Issa Diop
Part of a pairing that let in multiple goals through the middle, whilst the penalty was clumsy. All that said, he made an amazing tackle on Sterling at one point that has to been seen to be believed.


Fabian Balbuena
Maybe his worst game for West Ham. Not helped that the enduring image will be the averagely paced De Bruyne burning away from him like a Ferreri against mobility scooter.


Declan Rice
There were some tackles in there that were excellent. But this was also a game where he made sloppy mistakes on the ball, the kind of passes and errors that a top side would look down upon. That these were notable, in a game where he still managed 91% pass accuracy, either suggests they were aberrations or the standards he's set have him then judged harshly.


Jack Wilshere
Criticism of his suitability in a midfield two is already around, but he got up and down the pitch well, seemed to be leading the effort to press, moved with the ball well.


Felipe Anderson
Felipe Anderson does not want to run. His desire to stand about 40 yards from goal and saunter forward, followed by a layoff to someone moving or an ambitious pass, is a very frustrating habit. If he is made to run by the passing of his teammates, he is much more effective, but he needs someone to take control of his game. His heatmap showed a spot on the right where he spends far too much time.


Manuel Lanzini
Appeared disrupted by Fornals' substitute appearance, but that may just be that City stepped up their game. In the first half, he seemed key to every attack. His own heatmap shows an influence in nearly every area of midfield. Most touches, most passes, most dribbles - for West Ham - but faded dramatically. Did nearly score, in the only glimpse of West Ham playing football in the second half.


Michail Antonio
Whilst his low pass accuracy (60%) is always going to contrast with what Pellegrini demands, he is absolutely different to every other option and his running in behind does seem to allow for Haller to drop in and play football with the midfield. He is also an option to attack crosses with the big forward, which may not be aesthetically what Pellegrini wants, but is clearly threatening. Wrongly replaced.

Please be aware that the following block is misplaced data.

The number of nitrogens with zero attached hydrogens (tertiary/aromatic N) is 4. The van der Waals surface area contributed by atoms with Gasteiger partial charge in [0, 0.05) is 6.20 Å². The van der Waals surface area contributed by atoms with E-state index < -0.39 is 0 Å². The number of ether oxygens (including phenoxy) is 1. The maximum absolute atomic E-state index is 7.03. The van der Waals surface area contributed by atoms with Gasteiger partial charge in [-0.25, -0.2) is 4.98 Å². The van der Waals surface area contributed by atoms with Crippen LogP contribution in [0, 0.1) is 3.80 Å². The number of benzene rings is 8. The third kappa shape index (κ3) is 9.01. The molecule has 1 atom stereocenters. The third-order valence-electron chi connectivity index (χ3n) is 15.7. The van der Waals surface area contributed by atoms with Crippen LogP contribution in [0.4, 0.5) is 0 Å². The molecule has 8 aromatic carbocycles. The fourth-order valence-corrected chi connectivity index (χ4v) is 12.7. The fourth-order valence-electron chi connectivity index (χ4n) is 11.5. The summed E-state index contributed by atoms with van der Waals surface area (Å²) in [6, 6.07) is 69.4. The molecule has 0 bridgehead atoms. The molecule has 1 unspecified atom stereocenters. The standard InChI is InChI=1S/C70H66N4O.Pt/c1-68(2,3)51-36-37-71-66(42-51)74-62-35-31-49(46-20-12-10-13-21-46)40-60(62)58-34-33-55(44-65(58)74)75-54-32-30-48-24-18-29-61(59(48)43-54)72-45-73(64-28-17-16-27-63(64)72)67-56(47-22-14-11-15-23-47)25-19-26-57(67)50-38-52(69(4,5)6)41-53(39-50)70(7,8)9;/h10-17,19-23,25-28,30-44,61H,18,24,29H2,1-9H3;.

Sebastien Haller
Comparisons to Kanoute and Ashton have been there, but he reminds me of Teddy Sheringham, but not with the legs of the one we got. Ended with 91% pass accuracy after 100% in the first half. As a striker, dropping deep against the team in the league who are the best at winning it back with quick tackles and interceptions. His chest control was phenomenal. Quiet second half, not really his fault, is enough to give him a middle of the road rating. Promising.



Substitutes

Pablo Fornals
(Replaced Antonio) Looked a bit lost, certainly not adapted to the pace of the Premier League, and he came on against a charged up City. As rude an awakening as you can get, he'll need time to get used to it. Quite anonymous.


Robert Snodgrass
(Replaced Wilshere) For what he was brought on to do, he didn't do it. No tackles or interceptions, his five rating basically boosted because he put in the cross that gave Diop a great headed chance.


Javier Hernandez
(Replaced Anderson) Even at 2-0, it seemed like a "why not?" sub from Pellegrini. His presence and movement in the box got West Ham as close to scoring as they had all game, forcing a good save from Ederson. Had nothing to get into, really.


Roberto Jimenez Gago
Did not play.


Pablo Zabaleta
Did not play.


Angelo Ogbonna
Did not play.


Carlos Sanchez
Did not play.



Match Facts

West Ham United: Lukasz Fabianski, Ryan Fredericks, Aaron Cresswell, Issa Diop, Fabian Balbuena, Declan Rice, Jack Wilshere, Felipe Anderson, Manuel Lanzini, Michail Antonio, Sebastien Haller.

Goals: None.

Booked: Fabian Balbuena 61 Felipe Anderson 62        .

Sent off: None.

Manchester City: Ederson, Walker, Stones, Laporte, Zinchenko, Rodrigo, Silva (Foden 80), De Bruyne (Gundogan 79), Mahrez, Sterling, Jesus (Aguero 69).

Subs not used: Bravo, Cancelo, Otamendi, Bernardo Silva.

Goals: Jesus (25), Sterling (51, 76, 90+1), Aguero (86).

Booked: Walker (87), Sterling (90+3).

Sent off: None.

Referee: Mike Dean.

Attendance: 59,870.

Man of the Match: Sebastien Haller.